“We all have unhealthy coping mechanisms and go-to habits that come with the old labels we once wore. The challenge in the name-changing process is to find new ways to cope, new ways to pray, and new ways to live healthier out of our new names.”- Esther Fleece Allen
“I sought the LORD, and he answered me; he delivered me from all my fears.”- Psalm 34:4 (NIV)
Esther Fleece Allen concludes Chapter 6 of Your New Name as she counsels us to keep our guard up when our old coping mechanisms come back and make themselves look attractive. In faith, ask God to help you withstand. Hence, don’t give in to the lure of living out of your old names or totally ignoring self-reflection. Commit to the hard work of receiving a new identity.
Furthermore, perhaps like Esther, you need a reminder of permission to pray and to lament. Esther explains why God’s okay with this:
“In fact, our tears can often be the oil that helps to remove those old sticky labels, preparing our hearts to receive the new name God has for us. He knows we need reminders of who we are, and He gently puts people in our lives to gently nudge us back to the truth about Him.”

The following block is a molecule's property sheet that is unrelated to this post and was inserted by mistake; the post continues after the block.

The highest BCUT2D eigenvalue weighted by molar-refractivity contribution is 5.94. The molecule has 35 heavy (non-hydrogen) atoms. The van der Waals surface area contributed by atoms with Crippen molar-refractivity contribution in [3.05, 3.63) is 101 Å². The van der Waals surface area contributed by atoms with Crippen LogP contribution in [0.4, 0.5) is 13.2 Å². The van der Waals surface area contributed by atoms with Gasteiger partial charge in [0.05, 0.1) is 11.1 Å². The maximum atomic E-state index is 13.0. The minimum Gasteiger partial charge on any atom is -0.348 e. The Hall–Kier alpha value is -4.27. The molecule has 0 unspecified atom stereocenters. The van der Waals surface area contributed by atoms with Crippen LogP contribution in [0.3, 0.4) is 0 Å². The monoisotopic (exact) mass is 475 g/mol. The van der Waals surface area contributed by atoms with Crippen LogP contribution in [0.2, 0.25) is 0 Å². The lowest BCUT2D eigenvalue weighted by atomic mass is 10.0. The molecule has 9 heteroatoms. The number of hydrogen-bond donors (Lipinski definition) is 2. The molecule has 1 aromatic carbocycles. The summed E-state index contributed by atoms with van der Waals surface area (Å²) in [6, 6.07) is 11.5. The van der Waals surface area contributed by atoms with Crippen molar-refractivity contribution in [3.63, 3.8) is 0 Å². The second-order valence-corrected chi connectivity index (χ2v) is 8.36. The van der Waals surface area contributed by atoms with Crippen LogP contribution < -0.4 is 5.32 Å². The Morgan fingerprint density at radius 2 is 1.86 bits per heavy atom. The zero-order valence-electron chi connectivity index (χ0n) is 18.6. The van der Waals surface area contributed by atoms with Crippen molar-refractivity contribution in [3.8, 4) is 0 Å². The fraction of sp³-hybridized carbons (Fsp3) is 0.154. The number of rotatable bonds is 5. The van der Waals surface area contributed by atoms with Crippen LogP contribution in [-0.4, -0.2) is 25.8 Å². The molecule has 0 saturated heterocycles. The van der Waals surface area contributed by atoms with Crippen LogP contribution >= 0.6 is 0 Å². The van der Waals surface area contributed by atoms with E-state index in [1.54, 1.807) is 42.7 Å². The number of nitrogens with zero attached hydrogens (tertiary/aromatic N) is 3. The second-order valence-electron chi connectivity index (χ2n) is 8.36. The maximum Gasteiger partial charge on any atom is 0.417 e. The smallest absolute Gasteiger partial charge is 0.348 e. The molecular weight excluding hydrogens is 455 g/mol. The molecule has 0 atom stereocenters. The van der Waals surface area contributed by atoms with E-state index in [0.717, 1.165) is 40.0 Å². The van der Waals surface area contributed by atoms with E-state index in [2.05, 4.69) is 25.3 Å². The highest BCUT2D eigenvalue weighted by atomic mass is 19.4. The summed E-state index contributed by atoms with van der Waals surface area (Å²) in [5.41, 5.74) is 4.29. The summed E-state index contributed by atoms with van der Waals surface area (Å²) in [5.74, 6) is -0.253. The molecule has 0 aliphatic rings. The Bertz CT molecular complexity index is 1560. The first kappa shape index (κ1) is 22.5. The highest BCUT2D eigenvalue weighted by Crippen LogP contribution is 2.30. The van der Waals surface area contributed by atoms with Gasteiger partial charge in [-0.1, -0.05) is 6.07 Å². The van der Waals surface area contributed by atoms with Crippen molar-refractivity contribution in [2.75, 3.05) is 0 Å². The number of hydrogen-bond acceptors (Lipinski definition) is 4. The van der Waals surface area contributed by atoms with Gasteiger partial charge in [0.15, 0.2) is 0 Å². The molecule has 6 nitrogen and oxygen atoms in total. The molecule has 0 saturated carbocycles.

Also, even as Christ followers, we still need God to save us, name us, and reidentify us. Above all, Esther points out, we’re saved in the name of the Lord. Because we constantly need the name of the Lord. So, throughout the renaming process, call out to God’s name and ask for His help. Cry out in prayer, “save me.”
Finally, Esther tells why this prayer benefits us:
“When we pray, ‘Save me,’ we affirm God’s sovereignty and power to deliver us and heal us completely, and we humbly acknowledge that God is the one who gives us a new identity and makes us whole. When we stop praying, ‘Save me,’ we get confident in our own abilities to save ourselves.”
Today’s question: What unhealthy coping mechanisms and go-to habits come with your old labels? Please share.
Tomorrow’s blog: “Impatiently wait for God’s timing”